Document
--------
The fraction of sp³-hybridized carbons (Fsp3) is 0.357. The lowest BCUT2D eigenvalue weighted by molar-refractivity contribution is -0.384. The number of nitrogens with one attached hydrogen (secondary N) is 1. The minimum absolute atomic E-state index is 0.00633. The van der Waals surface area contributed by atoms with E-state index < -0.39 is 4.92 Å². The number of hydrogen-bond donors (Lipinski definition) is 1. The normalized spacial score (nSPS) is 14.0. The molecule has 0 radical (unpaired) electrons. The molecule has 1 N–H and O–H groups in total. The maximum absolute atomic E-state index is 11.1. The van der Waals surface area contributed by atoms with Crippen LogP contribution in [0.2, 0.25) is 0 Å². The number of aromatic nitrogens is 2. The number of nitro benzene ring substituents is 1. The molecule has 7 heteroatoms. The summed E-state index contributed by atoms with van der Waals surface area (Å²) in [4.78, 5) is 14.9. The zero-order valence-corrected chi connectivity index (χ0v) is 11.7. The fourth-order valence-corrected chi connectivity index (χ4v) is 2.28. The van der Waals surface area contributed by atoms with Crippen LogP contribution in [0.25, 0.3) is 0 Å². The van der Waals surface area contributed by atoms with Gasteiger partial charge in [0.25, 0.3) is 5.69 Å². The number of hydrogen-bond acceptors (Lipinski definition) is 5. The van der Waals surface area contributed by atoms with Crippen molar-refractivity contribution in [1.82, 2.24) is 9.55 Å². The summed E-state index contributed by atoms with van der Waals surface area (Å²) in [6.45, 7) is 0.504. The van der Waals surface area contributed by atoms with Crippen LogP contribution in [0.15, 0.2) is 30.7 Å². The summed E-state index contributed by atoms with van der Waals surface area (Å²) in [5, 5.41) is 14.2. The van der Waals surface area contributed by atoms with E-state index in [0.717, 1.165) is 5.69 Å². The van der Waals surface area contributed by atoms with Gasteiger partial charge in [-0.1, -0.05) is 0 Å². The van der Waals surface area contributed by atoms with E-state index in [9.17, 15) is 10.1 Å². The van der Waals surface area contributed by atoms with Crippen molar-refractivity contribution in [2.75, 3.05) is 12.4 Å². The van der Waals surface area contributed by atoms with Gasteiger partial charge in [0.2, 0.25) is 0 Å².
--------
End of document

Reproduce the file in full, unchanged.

The fraction of sp³-hybridized carbons (Fsp3) is 0.357. The lowest BCUT2D eigenvalue weighted by molar-refractivity contribution is -0.384. The number of nitrogens with one attached hydrogen (secondary N) is 1. The minimum absolute atomic E-state index is 0.00633. The van der Waals surface area contributed by atoms with E-state index < -0.39 is 4.92 Å². The number of hydrogen-bond donors (Lipinski definition) is 1. The normalized spacial score (nSPS) is 14.0. The molecule has 0 radical (unpaired) electrons. The molecule has 1 N–H and O–H groups in total. The maximum absolute atomic E-state index is 11.1. The van der Waals surface area contributed by atoms with Crippen LogP contribution in [0.2, 0.25) is 0 Å². The number of aromatic nitrogens is 2. The number of nitro benzene ring substituents is 1. The molecule has 7 heteroatoms. The summed E-state index contributed by atoms with van der Waals surface area (Å²) in [4.78, 5) is 14.9. The zero-order valence-corrected chi connectivity index (χ0v) is 11.7. The fourth-order valence-corrected chi connectivity index (χ4v) is 2.28. The van der Waals surface area contributed by atoms with Crippen LogP contribution in [0.25, 0.3) is 0 Å². The van der Waals surface area contributed by atoms with Gasteiger partial charge in [0.25, 0.3) is 5.69 Å². The number of hydrogen-bond acceptors (Lipinski definition) is 5. The van der Waals surface area contributed by atoms with Crippen molar-refractivity contribution in [1.82, 2.24) is 9.55 Å². The summed E-state index contributed by atoms with van der Waals surface area (Å²) in [6.45, 7) is 0.504. The van der Waals surface area contributed by atoms with Crippen LogP contribution in [0.15, 0.2) is 30.7 Å². The summed E-state index contributed by atoms with van der Waals surface area (Å²) in [5, 5.41) is 14.2. The van der Waals surface area contributed by atoms with E-state index in [0.717, 1.165) is 5.69 Å². The van der Waals surface area contributed by atoms with Gasteiger partial charge in [-0.1, -0.05) is 0 Å². The van der Waals surface area contributed by atoms with E-state index in [9.17, 15) is 10.1 Å². The van der Waals surface area contributed by atoms with Crippen molar-refractivity contribution in [2.75, 3.05) is 12.4 Å². The van der Waals surface area contributed by atoms with Gasteiger partial charge in [0.2, 0.25) is 0 Å².